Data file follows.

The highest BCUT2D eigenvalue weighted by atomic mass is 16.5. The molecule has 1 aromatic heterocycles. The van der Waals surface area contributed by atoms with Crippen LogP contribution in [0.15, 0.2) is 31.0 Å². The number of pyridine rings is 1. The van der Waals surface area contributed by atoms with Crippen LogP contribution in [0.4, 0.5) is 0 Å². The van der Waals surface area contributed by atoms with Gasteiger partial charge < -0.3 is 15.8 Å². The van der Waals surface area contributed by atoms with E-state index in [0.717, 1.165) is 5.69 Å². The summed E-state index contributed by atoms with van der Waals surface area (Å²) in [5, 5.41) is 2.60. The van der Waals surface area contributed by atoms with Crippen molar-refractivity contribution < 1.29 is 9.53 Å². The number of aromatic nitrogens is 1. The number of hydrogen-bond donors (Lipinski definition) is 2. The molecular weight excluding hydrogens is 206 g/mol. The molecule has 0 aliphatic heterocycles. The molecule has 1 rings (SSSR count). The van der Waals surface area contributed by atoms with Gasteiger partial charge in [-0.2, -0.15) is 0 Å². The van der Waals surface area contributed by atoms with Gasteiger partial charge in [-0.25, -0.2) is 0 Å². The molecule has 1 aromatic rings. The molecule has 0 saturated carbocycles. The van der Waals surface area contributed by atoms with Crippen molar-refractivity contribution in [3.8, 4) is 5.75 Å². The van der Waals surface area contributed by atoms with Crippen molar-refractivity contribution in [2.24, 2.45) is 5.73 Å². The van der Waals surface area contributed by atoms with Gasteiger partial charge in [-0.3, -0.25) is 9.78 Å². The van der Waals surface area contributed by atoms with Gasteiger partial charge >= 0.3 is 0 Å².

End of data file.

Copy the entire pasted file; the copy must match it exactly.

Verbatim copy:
The highest BCUT2D eigenvalue weighted by atomic mass is 16.5. The molecule has 1 aromatic heterocycles. The van der Waals surface area contributed by atoms with Crippen LogP contribution in [0.15, 0.2) is 31.0 Å². The number of pyridine rings is 1. The van der Waals surface area contributed by atoms with Crippen LogP contribution in [0.4, 0.5) is 0 Å². The van der Waals surface area contributed by atoms with Gasteiger partial charge < -0.3 is 15.8 Å². The van der Waals surface area contributed by atoms with E-state index in [0.717, 1.165) is 5.69 Å². The summed E-state index contributed by atoms with van der Waals surface area (Å²) in [5, 5.41) is 2.60. The van der Waals surface area contributed by atoms with Crippen molar-refractivity contribution < 1.29 is 9.53 Å². The number of aromatic nitrogens is 1. The number of hydrogen-bond donors (Lipinski definition) is 2. The molecular weight excluding hydrogens is 206 g/mol. The molecule has 0 aliphatic heterocycles. The molecule has 1 rings (SSSR count). The van der Waals surface area contributed by atoms with Gasteiger partial charge in [-0.2, -0.15) is 0 Å². The van der Waals surface area contributed by atoms with Gasteiger partial charge in [-0.25, -0.2) is 0 Å². The molecule has 1 aromatic rings. The molecule has 0 saturated carbocycles. The van der Waals surface area contributed by atoms with Crippen molar-refractivity contribution in [3.8, 4) is 5.75 Å². The van der Waals surface area contributed by atoms with Crippen molar-refractivity contribution in [2.24, 2.45) is 5.73 Å². The van der Waals surface area contributed by atoms with Gasteiger partial charge in [-0.3, -0.25) is 9.78 Å². The van der Waals surface area contributed by atoms with Gasteiger partial charge >= 0.3 is 0 Å².